Nov. 29, 2006 -- The National Institute on Media and the Family has released its 11th annual Video Game Report Card, which rates violence, aggression and sexual content in video games.
The group has released a list of games they say is inappropriate for children and teens and a list of games they recommend for children and teens.
2006 Buying Guide for Parents
Parent Alert! Games to Avoid for your Children and Teens*
Gangs of London
Grand Theft Auto: Vice City Stories
Mortal Kombat: Unchained
Scarface: The World is Yours
The Godfather: Mob Wars
* These games are all rated M for Mature. Titles rated M have content that may be suitable for persons ages 17 and older. Titles in this category may contain intense violence, blood and gore, sexual content and/or strong language.
MediaWise Recommended Games for Children and Teens
LEGO Star Wars II : The Original Trilogy -- * Rated E 10+
Mario Hoops 3 on 3 -- * *Rated E
Super Monkey Ball: Banana Blitz -- Rated E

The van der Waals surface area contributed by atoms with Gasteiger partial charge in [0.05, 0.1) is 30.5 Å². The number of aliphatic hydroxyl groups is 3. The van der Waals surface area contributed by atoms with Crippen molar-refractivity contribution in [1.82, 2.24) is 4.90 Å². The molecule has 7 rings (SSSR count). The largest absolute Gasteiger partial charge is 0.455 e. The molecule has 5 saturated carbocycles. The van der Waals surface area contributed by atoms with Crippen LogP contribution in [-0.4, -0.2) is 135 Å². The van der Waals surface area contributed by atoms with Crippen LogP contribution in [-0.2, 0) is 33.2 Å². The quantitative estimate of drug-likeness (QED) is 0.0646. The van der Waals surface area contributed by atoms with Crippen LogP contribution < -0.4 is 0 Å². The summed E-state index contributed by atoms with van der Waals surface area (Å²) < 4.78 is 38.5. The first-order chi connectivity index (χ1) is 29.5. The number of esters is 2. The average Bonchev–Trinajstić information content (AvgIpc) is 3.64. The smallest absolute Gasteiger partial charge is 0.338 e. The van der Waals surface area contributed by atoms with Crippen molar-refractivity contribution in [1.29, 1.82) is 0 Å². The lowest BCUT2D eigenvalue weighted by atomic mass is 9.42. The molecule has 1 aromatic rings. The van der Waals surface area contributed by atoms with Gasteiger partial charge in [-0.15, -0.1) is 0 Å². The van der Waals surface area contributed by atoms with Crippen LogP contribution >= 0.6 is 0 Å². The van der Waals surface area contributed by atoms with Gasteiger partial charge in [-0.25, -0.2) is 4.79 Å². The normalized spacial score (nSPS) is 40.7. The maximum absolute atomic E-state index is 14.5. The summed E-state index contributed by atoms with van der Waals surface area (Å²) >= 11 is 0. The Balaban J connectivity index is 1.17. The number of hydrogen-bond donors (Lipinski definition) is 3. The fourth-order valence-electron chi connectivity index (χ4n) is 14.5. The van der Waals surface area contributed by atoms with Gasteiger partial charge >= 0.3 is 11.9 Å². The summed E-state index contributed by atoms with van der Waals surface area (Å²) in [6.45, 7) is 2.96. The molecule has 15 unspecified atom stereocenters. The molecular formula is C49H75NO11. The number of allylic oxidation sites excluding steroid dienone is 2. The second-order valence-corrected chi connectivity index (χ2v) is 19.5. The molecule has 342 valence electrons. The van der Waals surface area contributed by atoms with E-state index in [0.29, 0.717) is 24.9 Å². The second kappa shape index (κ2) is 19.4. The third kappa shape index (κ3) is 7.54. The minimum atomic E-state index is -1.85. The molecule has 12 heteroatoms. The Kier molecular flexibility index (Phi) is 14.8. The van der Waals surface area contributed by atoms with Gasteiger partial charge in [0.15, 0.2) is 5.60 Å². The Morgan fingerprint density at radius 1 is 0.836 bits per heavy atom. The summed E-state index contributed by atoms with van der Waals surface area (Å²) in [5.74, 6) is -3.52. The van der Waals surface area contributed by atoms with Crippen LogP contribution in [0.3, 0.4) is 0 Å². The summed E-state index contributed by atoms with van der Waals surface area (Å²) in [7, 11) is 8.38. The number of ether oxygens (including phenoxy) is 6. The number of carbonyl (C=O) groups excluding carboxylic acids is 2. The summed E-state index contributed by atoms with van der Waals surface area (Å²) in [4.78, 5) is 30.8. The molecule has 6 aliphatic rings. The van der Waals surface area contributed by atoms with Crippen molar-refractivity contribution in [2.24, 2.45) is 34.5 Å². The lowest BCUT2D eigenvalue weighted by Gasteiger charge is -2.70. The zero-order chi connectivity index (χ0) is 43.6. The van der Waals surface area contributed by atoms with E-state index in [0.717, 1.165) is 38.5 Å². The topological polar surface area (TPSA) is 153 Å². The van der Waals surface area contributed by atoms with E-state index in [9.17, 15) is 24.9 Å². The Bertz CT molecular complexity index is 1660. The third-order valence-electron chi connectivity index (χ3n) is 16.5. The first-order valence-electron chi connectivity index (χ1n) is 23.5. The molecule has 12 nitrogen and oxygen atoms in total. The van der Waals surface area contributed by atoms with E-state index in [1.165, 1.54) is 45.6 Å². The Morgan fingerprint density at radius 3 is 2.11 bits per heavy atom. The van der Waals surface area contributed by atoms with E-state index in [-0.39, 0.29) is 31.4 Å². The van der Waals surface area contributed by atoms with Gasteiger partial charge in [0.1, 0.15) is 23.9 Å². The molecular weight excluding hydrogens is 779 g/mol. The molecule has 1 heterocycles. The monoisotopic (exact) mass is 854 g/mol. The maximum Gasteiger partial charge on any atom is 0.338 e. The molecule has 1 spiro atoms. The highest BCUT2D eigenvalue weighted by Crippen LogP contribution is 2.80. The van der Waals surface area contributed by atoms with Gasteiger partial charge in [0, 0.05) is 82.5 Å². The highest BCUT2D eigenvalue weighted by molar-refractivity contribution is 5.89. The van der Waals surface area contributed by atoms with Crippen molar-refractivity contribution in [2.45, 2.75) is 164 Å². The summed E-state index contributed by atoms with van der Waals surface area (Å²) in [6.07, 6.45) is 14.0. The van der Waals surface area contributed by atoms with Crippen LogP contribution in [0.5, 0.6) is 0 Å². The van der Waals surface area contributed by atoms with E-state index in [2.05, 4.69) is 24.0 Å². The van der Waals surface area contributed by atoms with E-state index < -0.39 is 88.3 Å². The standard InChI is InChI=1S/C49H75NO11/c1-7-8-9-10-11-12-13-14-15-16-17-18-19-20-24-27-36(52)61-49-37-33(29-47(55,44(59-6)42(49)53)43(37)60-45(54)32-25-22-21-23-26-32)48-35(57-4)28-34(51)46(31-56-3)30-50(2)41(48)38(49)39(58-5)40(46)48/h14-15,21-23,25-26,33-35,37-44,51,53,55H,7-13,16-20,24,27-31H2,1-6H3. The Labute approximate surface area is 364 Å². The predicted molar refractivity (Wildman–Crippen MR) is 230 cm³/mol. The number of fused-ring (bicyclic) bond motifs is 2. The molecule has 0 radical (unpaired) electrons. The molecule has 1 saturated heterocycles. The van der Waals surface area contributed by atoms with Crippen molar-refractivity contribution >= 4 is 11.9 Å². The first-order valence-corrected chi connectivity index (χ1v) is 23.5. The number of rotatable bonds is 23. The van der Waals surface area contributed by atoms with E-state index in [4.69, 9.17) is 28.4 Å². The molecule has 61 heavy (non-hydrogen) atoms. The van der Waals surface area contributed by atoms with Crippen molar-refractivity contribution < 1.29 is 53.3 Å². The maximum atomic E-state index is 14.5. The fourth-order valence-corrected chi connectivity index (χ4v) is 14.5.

Roboblitz -- Rated E 10+
Madden Football '07 -- Rated E
LocoRoco -- Rated E
Dance Factory -- Rated E
Brain Age -- E
Nancy Drew: Danger by Design -- Rated E
Mario vs. Donkey Kong 2: The March of the Minis -- Rated E
* Rate E 10+ means the game is for everyone 10 and older. These games have content that may be suitable for ages 10 and older. Titles in this category may contain more cartoon, fantasy or mild violence, mild language and/or minimal suggestive themes.
** Rated E for Everyone. Titles rated E have content that may be suitable for ages 6 and older. Titles in this category may contain minimal cartoon, fantasy or mild violence and/or infrequent use of mild language.
You can find out more about the Entertainment Software Rating Board's rating system by clicking here.
What Parents Can Do
Limits and boundaries are crucial, but simply laying down rules and hoping kids will follow them is not enough.
Parents need to engage in an ongoing dialogue with their children about what games they are playing and for how long. Watching what your kids watch might mean playing what your kids play.
Creating a conversation about content and amount won't just protect kids -- it will help parents reinforce meaningful communication with their children.
The National Institute on Media and the Family recommends parents take the following steps:
1. Follow the ratings.
2. Use parental controls.
3. Put your kids on a media diet.
4. Set limits and be willing to say "no."
5. Watch what your kids watch, play what your kids play.